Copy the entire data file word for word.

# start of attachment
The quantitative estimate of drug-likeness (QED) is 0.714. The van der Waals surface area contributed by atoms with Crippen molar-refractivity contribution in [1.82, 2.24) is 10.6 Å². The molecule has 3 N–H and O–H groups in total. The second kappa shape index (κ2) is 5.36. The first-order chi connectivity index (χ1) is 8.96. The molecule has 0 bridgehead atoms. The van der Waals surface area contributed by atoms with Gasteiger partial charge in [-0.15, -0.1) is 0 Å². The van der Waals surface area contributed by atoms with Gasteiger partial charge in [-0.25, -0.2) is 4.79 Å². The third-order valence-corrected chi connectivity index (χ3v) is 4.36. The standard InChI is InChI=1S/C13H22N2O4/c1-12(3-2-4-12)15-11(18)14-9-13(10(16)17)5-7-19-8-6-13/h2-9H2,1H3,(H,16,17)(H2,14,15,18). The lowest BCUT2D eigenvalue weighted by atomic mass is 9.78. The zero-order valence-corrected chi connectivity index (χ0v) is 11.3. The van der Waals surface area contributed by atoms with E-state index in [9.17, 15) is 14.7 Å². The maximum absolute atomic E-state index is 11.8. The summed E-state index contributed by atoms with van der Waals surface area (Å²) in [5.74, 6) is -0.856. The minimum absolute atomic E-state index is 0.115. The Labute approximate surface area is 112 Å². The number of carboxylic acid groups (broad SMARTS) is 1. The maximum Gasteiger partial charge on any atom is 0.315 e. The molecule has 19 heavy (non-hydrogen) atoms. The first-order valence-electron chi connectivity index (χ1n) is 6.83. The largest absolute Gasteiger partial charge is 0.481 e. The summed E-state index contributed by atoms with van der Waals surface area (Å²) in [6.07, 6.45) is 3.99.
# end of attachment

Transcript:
The quantitative estimate of drug-likeness (QED) is 0.714. The van der Waals surface area contributed by atoms with Crippen molar-refractivity contribution in [1.82, 2.24) is 10.6 Å². The molecule has 3 N–H and O–H groups in total. The second kappa shape index (κ2) is 5.36. The first-order chi connectivity index (χ1) is 8.96. The molecule has 0 bridgehead atoms. The van der Waals surface area contributed by atoms with Gasteiger partial charge in [-0.15, -0.1) is 0 Å². The van der Waals surface area contributed by atoms with Gasteiger partial charge in [-0.25, -0.2) is 4.79 Å². The third-order valence-corrected chi connectivity index (χ3v) is 4.36. The standard InChI is InChI=1S/C13H22N2O4/c1-12(3-2-4-12)15-11(18)14-9-13(10(16)17)5-7-19-8-6-13/h2-9H2,1H3,(H,16,17)(H2,14,15,18). The lowest BCUT2D eigenvalue weighted by atomic mass is 9.78. The zero-order valence-corrected chi connectivity index (χ0v) is 11.3. The van der Waals surface area contributed by atoms with E-state index in [9.17, 15) is 14.7 Å². The maximum absolute atomic E-state index is 11.8. The summed E-state index contributed by atoms with van der Waals surface area (Å²) in [5.74, 6) is -0.856. The minimum absolute atomic E-state index is 0.115. The Labute approximate surface area is 112 Å². The number of carboxylic acid groups (broad SMARTS) is 1. The maximum Gasteiger partial charge on any atom is 0.315 e. The molecule has 19 heavy (non-hydrogen) atoms. The first-order valence-electron chi connectivity index (χ1n) is 6.83. The largest absolute Gasteiger partial charge is 0.481 e. The summed E-state index contributed by atoms with van der Waals surface area (Å²) in [6.07, 6.45) is 3.99.